Bloomberg News recently featured what is perhaps the world’s best “smart” office building saying, “It knows where you live. It knows what car you drive. It knows who you’re meeting with today and how much sugar you take in your coffee.”
Could we build something like that in Indy? Absolutely. And we have buildings now that come closer than you think.
The Edge in Amsterdam, the subject of the Bloomberg feature, has 1,000 flexible workspaces for 2,500 employees. An app knows your schedule and assigns your day’s workspace, depending on your preference for a plush chair in the balcony, a sitting or standing desk, work booth or “concentration room.” The parking garage recognizes your car and messages you the number of an available space. Wireless is everywhere, so various flat screens can sync with any phone or laptop. There are coffee and food and an on-site gym. At the end of the day, you can pick up pre-ordered dinner ingredients. The building generates more solar electricity than it uses, and a collection system repurposes rainwater to flush toilets.
Flex space: Wait. Haven’t we been trying and abandoning flexible workspace for years? Yes, but we’re learning from those experiences. “Hot desking” works better for some tasks than others, so experience has taught us when to apply it and how to mix it with traditional spaces. And the concept is more acceptable to younger workers more comfortable working with their computer on their lap—or in a coffee shop.
What’s critical about modern workspace is having enough technology-rich shared and collaborative spaces so you can do the work that needs to be done. Building flex space is cheaper than building offices, and if you accommodate 2,500 workers in space for 1,000, you’re building fewer buildings—the ultimate sustainability.
Technology: A decade or so ago, we marveled at Bill Gates’ home where the lights, television, security system, and heating and air were controlled by facial recognition. Guess what? My Xbox uses facial recognition. It’s a short leap to having my office say when I walk in, “Good morning, Sarah, your workspace is 68 degrees and the files for your first meeting of the day are on your screen.”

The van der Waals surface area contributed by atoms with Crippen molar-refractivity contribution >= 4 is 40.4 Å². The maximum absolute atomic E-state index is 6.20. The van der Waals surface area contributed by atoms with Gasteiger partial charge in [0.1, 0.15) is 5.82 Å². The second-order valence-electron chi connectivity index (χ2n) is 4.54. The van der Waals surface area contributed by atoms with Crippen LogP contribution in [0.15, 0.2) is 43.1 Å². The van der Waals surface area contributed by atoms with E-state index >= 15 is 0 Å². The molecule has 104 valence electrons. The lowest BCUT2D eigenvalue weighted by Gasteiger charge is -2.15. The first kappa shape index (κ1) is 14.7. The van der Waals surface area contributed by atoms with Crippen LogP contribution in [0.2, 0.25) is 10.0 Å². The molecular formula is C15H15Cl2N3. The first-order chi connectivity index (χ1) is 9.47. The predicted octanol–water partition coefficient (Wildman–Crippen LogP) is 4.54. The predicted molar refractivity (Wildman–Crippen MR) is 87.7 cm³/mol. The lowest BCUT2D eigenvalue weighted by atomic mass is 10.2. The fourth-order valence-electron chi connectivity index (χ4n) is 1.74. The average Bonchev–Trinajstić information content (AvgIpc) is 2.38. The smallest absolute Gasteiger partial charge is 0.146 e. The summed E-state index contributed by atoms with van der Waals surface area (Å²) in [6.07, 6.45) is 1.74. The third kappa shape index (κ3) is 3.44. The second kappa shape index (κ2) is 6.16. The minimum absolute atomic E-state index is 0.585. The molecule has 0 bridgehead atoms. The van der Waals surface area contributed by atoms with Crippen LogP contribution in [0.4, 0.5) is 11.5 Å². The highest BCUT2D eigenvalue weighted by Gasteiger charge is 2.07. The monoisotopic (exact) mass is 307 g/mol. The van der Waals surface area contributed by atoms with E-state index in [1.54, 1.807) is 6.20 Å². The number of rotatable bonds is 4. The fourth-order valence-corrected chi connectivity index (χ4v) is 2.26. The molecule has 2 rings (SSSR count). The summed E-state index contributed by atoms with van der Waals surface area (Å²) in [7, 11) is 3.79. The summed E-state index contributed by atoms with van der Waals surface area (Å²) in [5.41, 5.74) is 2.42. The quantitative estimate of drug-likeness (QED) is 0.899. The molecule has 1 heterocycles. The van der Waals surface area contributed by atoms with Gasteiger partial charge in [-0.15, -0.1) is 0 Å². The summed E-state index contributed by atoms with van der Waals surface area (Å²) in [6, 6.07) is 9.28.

We’re already controlling our security and HVAC systems from our smartphones. And those of us with Apple AirDrop are synching our computers with the screens in whatever room we’re working in.
Similar systems are being used on college campuses, where students’ ID cards are used for accessing technology, paying for meals and building access. Moving that to a smartphone app is a short leap.
Sustainability: Nearly every sustainable feature of the Edge is in use in buildings around Indy today. We can build an office tower that generates more power than it consumes and retrofit existing buildings to these energy standards. It takes owners who want to make the investment.
One challenge is that Americans use more energy per capita than anyone else in the world. It takes building design, education and behavior change to implement sustainability at international levels.
Amenities: The Edge is on target in including gyms and cafes as social spaces. When we visit open-concept offices we have designed, we find people gathered where there is food. Office workers not only enjoy sharing birthday cake and pizza, they like places where they can make food as a group. It costs extra to add spaces that are not technically necessary for completing your work, but companies willing to do that consider it an investment.
Is Indy ready? The NeoCon commercial interior show this summer was packed with comfortable, residential-style furniture for impromptu office meetings and “focus space” booths that form a cocoon around a person’s head to block distractions, so flexible workspace tools are gaining traction in the Midwest.
It’s really a corporate question. What is your company’s culture? How does your work get done? When local companies are ready for flexible spaces, facial-recognition technology and state-of-the-art sustainability, Indy is ready, too.•
Sarah Hempstead is a principal in Schmidt Associates.